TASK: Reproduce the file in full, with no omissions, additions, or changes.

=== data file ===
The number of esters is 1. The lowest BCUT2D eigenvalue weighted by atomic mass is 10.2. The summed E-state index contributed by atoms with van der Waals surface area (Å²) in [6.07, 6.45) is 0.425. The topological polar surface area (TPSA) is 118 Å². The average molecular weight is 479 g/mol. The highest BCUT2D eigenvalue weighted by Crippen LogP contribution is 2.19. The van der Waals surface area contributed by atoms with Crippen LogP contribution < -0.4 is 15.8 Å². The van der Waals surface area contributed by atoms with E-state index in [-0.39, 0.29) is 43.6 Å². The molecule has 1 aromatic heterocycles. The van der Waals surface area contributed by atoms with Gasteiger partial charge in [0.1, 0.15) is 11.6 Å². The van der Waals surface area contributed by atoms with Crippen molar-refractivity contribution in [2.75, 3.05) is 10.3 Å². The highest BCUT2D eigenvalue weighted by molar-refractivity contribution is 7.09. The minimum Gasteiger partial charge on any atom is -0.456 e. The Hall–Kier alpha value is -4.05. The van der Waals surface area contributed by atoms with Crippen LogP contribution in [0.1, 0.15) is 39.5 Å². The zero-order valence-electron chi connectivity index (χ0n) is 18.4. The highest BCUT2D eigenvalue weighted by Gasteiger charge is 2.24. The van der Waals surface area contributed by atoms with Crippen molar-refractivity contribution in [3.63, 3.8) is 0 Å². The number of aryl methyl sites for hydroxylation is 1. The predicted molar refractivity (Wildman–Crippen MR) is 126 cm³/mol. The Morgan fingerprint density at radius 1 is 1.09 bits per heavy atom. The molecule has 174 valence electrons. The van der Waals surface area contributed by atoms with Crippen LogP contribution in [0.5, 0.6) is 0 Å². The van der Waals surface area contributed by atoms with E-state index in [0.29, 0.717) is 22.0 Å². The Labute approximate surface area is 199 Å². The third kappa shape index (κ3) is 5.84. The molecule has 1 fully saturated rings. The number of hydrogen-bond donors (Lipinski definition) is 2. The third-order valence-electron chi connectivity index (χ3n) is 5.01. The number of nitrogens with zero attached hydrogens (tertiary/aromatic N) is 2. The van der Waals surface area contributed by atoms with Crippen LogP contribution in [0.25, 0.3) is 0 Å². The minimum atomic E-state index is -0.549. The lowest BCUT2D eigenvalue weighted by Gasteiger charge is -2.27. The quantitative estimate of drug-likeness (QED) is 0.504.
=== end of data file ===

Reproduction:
The number of esters is 1. The lowest BCUT2D eigenvalue weighted by atomic mass is 10.2. The summed E-state index contributed by atoms with van der Waals surface area (Å²) in [6.07, 6.45) is 0.425. The topological polar surface area (TPSA) is 118 Å². The average molecular weight is 479 g/mol. The highest BCUT2D eigenvalue weighted by Crippen LogP contribution is 2.19. The van der Waals surface area contributed by atoms with Crippen LogP contribution < -0.4 is 15.8 Å². The van der Waals surface area contributed by atoms with E-state index in [-0.39, 0.29) is 43.6 Å². The molecule has 1 aromatic heterocycles. The van der Waals surface area contributed by atoms with Gasteiger partial charge in [0.1, 0.15) is 11.6 Å². The van der Waals surface area contributed by atoms with Crippen molar-refractivity contribution in [2.75, 3.05) is 10.3 Å². The highest BCUT2D eigenvalue weighted by molar-refractivity contribution is 7.09. The minimum Gasteiger partial charge on any atom is -0.456 e. The Hall–Kier alpha value is -4.05. The van der Waals surface area contributed by atoms with Crippen LogP contribution in [0.1, 0.15) is 39.5 Å². The zero-order valence-electron chi connectivity index (χ0n) is 18.4. The highest BCUT2D eigenvalue weighted by Gasteiger charge is 2.24. The van der Waals surface area contributed by atoms with Crippen molar-refractivity contribution in [3.63, 3.8) is 0 Å². The number of aryl methyl sites for hydroxylation is 1. The predicted molar refractivity (Wildman–Crippen MR) is 126 cm³/mol. The Morgan fingerprint density at radius 1 is 1.09 bits per heavy atom. The molecule has 174 valence electrons. The van der Waals surface area contributed by atoms with Crippen LogP contribution in [0.5, 0.6) is 0 Å². The van der Waals surface area contributed by atoms with E-state index in [0.29, 0.717) is 22.0 Å². The Labute approximate surface area is 199 Å². The third kappa shape index (κ3) is 5.84. The molecule has 1 fully saturated rings. The number of hydrogen-bond donors (Lipinski definition) is 2. The third-order valence-electron chi connectivity index (χ3n) is 5.01. The number of nitrogens with zero attached hydrogens (tertiary/aromatic N) is 2. The van der Waals surface area contributed by atoms with Crippen LogP contribution in [0.25, 0.3) is 0 Å². The minimum atomic E-state index is -0.549. The lowest BCUT2D eigenvalue weighted by Gasteiger charge is -2.27. The quantitative estimate of drug-likeness (QED) is 0.504.